The amount of prints they do a day a small mix up is acceptable i now pick my prints up in there shop and every time there is at least 10 sacks full of post to go out with prints in.

I still use them despite my problems and would recommend them for quality to anyone

studioline
2 Mar 2010 - 11:34 AM

I am speaking to customer services and they are going to research on camera copyright protection. My suggestion was to use the EXIF data viewer to identify ownership. Am I correct in saying that the copyright data cannot be altered easily thereafter.

strawman
strawman  1022006 forum posts United Kingdom16 Constructive Critique Points
2 Mar 2010 - 11:36 AM

EXIF data can be edited, so sorry I do not think that provides protection or evidence.

studioline
2 Mar 2010 - 12:27 PM

I just hate the thought of having a card that says photographer. I think that there are just so many people now pushing into the pro photography arena without being competent or qualified.
I can see where you are coming from though. I may just have some cards made up saying student photographer.
I wonder if any other people have had the same sort of experience.

mlewis
mlewis  91476 forum posts United Kingdom
2 Mar 2010 - 12:35 PM

It sounds like you need to get your photos printed elsewhere. I have never had any copyright issues. Photos that I send for printing have the copyright section in the IPTC data (it is not in the EXIF data) filled out with my name.

edsephiroth
2 Mar 2010 - 12:40 PM

Yeah, it's admirable that the shops are trying to protect photographers rights and not let shysters rip us off, it's also ok that they're perhaps trying to inform members of the public who are simply ignorant that they can't just print off other people's images. However, having been questioned on no less than three occasions when for one reason or another I've needed to go into a shop to get my pictures printed quickly, I can tell you that the overriding feeling is one of downright anger! It's thoroughly insulting to have someone peek at your shots over your shoulder (or after printing) and then, largely based on your appearance (I tend to slop around in hoodies, jeans etc when I don't have any particular reason to dress cool/smart) that YOU couldn't possibly have taken anything other than wonky holiday snaps of Facebook-fodder. It's f'ing infuriating and insulting, and I'd rather they just kept to posting signs up.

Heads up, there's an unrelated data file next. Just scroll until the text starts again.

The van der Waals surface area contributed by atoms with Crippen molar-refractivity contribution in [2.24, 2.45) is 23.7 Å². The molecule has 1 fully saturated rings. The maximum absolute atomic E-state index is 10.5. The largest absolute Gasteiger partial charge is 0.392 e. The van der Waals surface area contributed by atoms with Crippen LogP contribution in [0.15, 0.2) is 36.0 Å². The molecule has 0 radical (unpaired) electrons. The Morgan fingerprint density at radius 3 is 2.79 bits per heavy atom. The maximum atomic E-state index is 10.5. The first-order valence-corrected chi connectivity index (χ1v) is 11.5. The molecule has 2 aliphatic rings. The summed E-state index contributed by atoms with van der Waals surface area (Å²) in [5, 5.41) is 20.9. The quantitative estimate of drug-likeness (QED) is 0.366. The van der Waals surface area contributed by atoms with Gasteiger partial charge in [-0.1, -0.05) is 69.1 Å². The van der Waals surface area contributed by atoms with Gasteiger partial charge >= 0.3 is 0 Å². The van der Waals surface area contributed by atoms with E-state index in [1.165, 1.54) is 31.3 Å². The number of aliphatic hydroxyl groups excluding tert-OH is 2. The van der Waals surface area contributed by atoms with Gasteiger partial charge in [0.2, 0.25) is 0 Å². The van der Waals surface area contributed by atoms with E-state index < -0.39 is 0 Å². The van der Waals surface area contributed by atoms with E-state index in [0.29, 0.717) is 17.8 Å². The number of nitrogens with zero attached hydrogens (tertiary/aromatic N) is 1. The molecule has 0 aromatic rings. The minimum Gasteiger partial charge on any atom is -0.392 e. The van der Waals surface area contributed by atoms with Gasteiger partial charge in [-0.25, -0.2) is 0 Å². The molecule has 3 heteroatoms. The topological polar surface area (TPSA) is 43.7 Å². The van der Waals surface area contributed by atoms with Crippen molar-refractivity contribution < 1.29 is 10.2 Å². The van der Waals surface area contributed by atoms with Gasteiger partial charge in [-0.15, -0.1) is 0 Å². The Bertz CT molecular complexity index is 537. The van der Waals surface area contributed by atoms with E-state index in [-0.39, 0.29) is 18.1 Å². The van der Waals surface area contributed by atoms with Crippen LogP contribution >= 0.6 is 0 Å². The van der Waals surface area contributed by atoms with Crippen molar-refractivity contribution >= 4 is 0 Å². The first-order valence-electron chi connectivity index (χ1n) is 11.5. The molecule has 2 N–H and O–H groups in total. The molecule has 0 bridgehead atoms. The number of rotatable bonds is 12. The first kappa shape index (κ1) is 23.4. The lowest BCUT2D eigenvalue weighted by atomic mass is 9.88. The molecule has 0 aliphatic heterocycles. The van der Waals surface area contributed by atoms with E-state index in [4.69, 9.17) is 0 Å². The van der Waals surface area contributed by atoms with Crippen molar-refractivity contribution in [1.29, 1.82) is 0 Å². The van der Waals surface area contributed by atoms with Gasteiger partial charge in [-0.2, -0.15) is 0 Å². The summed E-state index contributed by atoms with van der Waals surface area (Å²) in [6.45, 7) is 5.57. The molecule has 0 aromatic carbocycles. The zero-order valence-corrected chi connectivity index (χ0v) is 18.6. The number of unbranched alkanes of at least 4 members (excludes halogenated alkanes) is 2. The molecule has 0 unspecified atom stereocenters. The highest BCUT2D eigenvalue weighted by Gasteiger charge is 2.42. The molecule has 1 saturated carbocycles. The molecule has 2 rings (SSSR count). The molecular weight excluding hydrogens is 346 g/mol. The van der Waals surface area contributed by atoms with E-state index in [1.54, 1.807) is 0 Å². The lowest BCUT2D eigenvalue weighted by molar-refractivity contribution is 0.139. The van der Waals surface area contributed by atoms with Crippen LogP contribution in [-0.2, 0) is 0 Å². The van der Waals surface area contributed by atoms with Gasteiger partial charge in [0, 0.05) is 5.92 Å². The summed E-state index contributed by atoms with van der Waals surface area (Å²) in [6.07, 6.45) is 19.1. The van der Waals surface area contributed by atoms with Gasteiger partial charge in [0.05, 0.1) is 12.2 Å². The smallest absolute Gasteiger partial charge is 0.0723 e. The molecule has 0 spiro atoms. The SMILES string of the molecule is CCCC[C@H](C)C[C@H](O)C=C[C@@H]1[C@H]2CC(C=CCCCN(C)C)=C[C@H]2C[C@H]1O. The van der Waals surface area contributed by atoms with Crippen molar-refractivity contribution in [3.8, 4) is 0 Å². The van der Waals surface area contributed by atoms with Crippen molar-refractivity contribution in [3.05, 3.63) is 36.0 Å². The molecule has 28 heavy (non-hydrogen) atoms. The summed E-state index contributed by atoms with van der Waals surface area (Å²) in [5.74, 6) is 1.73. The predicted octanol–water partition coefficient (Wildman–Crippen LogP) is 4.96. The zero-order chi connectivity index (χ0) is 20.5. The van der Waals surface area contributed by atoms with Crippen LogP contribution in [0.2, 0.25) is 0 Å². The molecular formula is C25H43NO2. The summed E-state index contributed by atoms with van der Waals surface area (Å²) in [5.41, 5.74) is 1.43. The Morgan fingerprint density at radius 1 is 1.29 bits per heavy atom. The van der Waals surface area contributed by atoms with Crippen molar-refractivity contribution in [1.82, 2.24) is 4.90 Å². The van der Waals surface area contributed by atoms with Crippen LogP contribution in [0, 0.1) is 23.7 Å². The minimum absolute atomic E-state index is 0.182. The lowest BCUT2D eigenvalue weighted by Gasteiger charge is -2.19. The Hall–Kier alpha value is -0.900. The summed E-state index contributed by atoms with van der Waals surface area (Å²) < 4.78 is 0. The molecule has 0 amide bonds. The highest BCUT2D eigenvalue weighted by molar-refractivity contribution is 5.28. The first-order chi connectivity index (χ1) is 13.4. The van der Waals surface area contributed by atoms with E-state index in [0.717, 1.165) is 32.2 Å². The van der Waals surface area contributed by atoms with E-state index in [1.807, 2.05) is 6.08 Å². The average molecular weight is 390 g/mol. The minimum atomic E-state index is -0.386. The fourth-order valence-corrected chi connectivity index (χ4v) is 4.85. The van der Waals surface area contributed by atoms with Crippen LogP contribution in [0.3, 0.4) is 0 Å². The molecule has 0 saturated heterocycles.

WelshKiwi
WelshKiwi  63231 forum posts Wales2 Constructive Critique Points
2 Mar 2010 - 12:52 PM

I am just wondering if the shop concerned has had a problem in the past and they have been warned by some official department and they are being extra cautious.

The reason I say this is because a professional imaging lab that our company uses has recently refused to print images from a client of ours as it was copyrighted to the Armed Services...

When our client asked us for clarification and asked us to see if we could sort it out (she wanted a copy of her father in uniform as the original was getting a bit tatty) I asked the lab what the story was...

Apparently professional labs are monitored and checked for this sort of thing (especially if someone dobs them in) and can get into serious trouble.

Maybe the shop is just excersing caution in order to protect not only you, but themselves, after all, they are turning down money which is not very common these days so there must be some reason behind their actions.